Just so let you know, I have a GoPro HERO3 with Phantom and I wouldn’t rely on the GPS at all. In order for the “Coming-back-home” feature to function properly, you need to be connected to 6 or more Satellites and there is no way we are getting that kinda of coverage at the places we shot before. So we crash one of our Phantoms into the lake and there goes the reliability and trust in the GPS system. Luckily that was done during a dry run and we still have the HERO3 with us.

    Buy a proper system or hire someone really experience like CineChopper. It is not like you will be using this Copter/ Quad system with most of your shoot-out unless you are like CineChopper.

  • I own both the Phantom and DJI S800 and I love them. The Phantom is definitely a starter multirotor. Being a filmmaker as well as a multirotor pilot, I will say there’s a lot to learn to fly a hexacopter with gimbal and camera control. Just going from the DJI Phantom to the DJI S800 was a huge jump in complexity. Most people are not going to want to mess with an S800 due to it’s difficulties and cost.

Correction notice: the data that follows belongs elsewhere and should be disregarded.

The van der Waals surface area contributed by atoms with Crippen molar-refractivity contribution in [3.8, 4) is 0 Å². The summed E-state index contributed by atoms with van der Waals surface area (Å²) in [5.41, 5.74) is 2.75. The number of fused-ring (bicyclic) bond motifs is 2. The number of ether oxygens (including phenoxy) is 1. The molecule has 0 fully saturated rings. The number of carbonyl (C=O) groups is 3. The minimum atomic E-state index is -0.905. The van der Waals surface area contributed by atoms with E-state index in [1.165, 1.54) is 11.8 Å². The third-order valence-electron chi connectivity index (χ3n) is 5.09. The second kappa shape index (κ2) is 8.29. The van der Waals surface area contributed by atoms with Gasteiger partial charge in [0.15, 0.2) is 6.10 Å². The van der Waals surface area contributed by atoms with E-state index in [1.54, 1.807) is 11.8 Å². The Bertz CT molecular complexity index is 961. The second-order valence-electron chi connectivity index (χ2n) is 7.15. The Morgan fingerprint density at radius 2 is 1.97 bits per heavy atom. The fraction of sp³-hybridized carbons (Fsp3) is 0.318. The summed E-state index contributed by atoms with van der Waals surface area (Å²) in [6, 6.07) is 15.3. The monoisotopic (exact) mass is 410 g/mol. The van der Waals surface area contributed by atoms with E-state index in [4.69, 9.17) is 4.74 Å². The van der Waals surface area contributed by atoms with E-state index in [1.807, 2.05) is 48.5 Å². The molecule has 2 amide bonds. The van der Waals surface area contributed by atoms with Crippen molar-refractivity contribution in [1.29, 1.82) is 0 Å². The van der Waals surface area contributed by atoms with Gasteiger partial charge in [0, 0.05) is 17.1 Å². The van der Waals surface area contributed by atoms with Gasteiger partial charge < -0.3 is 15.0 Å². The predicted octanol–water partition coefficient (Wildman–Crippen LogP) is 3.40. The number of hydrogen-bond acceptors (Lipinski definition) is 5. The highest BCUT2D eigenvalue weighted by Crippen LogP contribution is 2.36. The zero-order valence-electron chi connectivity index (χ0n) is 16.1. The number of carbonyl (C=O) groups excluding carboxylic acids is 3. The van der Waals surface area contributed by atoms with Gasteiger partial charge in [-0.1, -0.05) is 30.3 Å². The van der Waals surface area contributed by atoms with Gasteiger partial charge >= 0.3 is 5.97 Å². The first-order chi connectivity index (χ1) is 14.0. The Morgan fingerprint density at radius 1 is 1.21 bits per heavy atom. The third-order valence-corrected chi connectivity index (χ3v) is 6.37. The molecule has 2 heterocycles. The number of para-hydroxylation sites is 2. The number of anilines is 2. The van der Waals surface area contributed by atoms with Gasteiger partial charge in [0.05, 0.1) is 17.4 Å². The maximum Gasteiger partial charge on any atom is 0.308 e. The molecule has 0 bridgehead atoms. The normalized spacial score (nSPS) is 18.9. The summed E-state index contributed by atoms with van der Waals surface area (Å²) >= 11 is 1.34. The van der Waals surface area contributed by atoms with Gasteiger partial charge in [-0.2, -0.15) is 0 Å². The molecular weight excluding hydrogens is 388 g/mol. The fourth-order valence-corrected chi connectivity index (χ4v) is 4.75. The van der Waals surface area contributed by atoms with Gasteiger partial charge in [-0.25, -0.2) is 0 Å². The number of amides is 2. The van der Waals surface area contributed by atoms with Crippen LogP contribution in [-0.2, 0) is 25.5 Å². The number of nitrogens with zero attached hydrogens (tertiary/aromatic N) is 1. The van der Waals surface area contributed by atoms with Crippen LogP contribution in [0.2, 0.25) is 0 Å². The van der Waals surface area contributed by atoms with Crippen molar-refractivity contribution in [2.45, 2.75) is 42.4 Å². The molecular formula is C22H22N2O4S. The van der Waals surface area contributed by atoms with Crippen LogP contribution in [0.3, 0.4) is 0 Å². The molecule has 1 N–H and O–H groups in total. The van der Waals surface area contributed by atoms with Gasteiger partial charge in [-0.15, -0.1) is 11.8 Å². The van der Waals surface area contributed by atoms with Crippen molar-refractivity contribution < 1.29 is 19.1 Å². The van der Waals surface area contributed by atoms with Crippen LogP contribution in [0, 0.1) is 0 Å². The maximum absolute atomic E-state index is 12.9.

Certainly the footage is amazing on a 2 or 3 axis gimbal, but there are a lot of challenges that go along with it. The main thing is the responsibility of flying one of these things. If you don’t know what you’re doing and hit something or someone, you could cause a lot of damage or worse yet serious injury.

    “With great power comes great responsibility…” No joke!

    The main thing is to be creative, be safe and have a blast filming stuff!

  • The video demo reel footage shows a Cinestar 8 w/ regular gimbal. It is safe to assume that this is the aerial platform used to acquire the footage. The GoPro for all its ‘wonderfulness’ is a lousy camera for even half-way serious aerial filming. Rolling shutter is a huge problem. The Phantom is DJI’s latest entry level multi-rotor and is designed to have a camera slung under it from the outset – not like their previous small, entry-level MR’s. However, being so light the footage will be bouncy and far too full of movement.